Adeline Virginia Stephen was born the third of four children to Julia Prinsep Jackson, a famous model for the group of Victorian painters known as the Pre-Raphaelites, and Leslie Stephen, a noted historian and biographer. Woolf grew up in a privileged household and was homeschooled as a child with a focus on Victorian literature. In 1895, her mother died of influenza, followed by her half-sister, Stella, in 1897. Woolf attended King’s College London, where she studied literature and history and began to write seriously in 1900. Woolf’s father died in 1905, and she moved with her siblings to Bloomsbury, a district in London known for its cultural and educational institutions. Living in Bloomsbury, Woolf’s circle of friends, including her brothers’ friends from Cambridge, formed a group of elite writers, artists, and philosophers known later as the Bloomsbury Group. The Bloomsbury Group had a deep respect and appreciation for art in all its forms, and they adamantly rejected the strict Victorian conventions and beliefs of their parents. The Bloomsbury Group boasted such members as E. M. Forster, Roger Fry, and Lytton Strachey, and it was where Woolf met her future husband, Leonard. The couple married in 1912, and in 1915, Woolf published her first novel, The Voyage Out
. In 1917, Leonard and Virginia Woolf together opened the Hogarth Press, a publishing house in London, but her next novel, Mrs. Dalloway
, was not published until 1925. Beginning with her mother’s death, Woolf struggled with mental health issues and severe bouts of depression and anxiety. During her life, Woolf was hospitalized on multiple occasions, and she twice attempted suicide. Woolf’s doctors warned her that reading and writing would aggravate her condition, and she was often prescribed alternating rest and physical exertion. In 1922, Woolf met Harold Nicolson and his wife, Vita Sackville-West, both successful writers, and Woolf and Sackville-West began a love affair that lasted most of the 1920s. By the early 1930s, their relationship had morphed into one of deep friendship, but Sackville-West was an exceedingly important part of Woolf’s life. Then a very popular writer, Sackville-West began to publish her books through the Hogarth Press, which reportedly saved the business from bankruptcy, and she encouraged Woolf to continue writing against the advice of her doctors. Indeed, Woolf did write, and she published To the Lighthouse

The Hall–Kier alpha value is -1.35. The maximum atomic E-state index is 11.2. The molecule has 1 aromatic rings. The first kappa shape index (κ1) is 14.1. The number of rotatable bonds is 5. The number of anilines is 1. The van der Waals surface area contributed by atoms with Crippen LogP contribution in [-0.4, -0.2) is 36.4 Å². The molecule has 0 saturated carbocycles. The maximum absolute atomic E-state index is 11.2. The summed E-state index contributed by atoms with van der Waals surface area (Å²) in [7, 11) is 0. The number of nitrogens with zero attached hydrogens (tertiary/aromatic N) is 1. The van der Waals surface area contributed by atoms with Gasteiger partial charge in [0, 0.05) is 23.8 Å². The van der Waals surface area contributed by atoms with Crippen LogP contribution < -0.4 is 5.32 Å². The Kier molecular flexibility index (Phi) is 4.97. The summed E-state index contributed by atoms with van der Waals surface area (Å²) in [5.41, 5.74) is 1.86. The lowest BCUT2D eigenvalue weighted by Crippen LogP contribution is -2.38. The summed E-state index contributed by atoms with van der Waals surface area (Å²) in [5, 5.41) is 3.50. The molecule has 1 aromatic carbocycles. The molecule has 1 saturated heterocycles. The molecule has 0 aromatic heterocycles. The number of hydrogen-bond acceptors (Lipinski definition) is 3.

in 1927 and Orlando
, an experimental biography and love letter of sorts to Sackville-West, in 1928. Woolf is also remembered as an influential critic and essayist, of which A Room of One’s Own
, published in 1929, is among her most famous. On the morning of March 28, 1941, at the age of 59, Woolf loaded her pockets with rocks and walked into the River Ouse near her home in Sussex and drowned.